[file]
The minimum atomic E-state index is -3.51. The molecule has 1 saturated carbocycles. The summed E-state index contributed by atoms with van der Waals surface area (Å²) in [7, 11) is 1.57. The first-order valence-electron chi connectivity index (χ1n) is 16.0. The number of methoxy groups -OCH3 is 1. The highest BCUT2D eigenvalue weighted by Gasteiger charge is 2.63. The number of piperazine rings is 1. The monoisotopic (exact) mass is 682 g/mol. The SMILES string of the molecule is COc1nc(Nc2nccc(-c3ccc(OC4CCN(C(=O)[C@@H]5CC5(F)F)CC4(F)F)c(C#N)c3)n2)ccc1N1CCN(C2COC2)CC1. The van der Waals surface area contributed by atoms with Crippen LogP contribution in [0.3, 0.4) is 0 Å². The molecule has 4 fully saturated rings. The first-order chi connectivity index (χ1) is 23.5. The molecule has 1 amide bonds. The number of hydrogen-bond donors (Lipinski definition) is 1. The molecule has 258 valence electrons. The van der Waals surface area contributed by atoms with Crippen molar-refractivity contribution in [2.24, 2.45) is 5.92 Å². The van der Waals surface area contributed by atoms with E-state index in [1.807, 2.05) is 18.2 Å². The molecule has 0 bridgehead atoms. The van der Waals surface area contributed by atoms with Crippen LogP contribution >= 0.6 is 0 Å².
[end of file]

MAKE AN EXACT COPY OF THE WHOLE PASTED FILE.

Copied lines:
The minimum atomic E-state index is -3.51. The molecule has 1 saturated carbocycles. The summed E-state index contributed by atoms with van der Waals surface area (Å²) in [7, 11) is 1.57. The first-order valence-electron chi connectivity index (χ1n) is 16.0. The number of methoxy groups -OCH3 is 1. The highest BCUT2D eigenvalue weighted by Gasteiger charge is 2.63. The number of piperazine rings is 1. The monoisotopic (exact) mass is 682 g/mol. The SMILES string of the molecule is COc1nc(Nc2nccc(-c3ccc(OC4CCN(C(=O)[C@@H]5CC5(F)F)CC4(F)F)c(C#N)c3)n2)ccc1N1CCN(C2COC2)CC1. The van der Waals surface area contributed by atoms with Crippen LogP contribution in [0.3, 0.4) is 0 Å². The molecule has 4 fully saturated rings. The first-order chi connectivity index (χ1) is 23.5. The molecule has 1 amide bonds. The number of hydrogen-bond donors (Lipinski definition) is 1. The molecule has 258 valence electrons. The van der Waals surface area contributed by atoms with Crippen molar-refractivity contribution in [2.24, 2.45) is 5.92 Å². The van der Waals surface area contributed by atoms with E-state index in [1.807, 2.05) is 18.2 Å². The molecule has 0 bridgehead atoms. The van der Waals surface area contributed by atoms with Crippen LogP contribution >= 0.6 is 0 Å².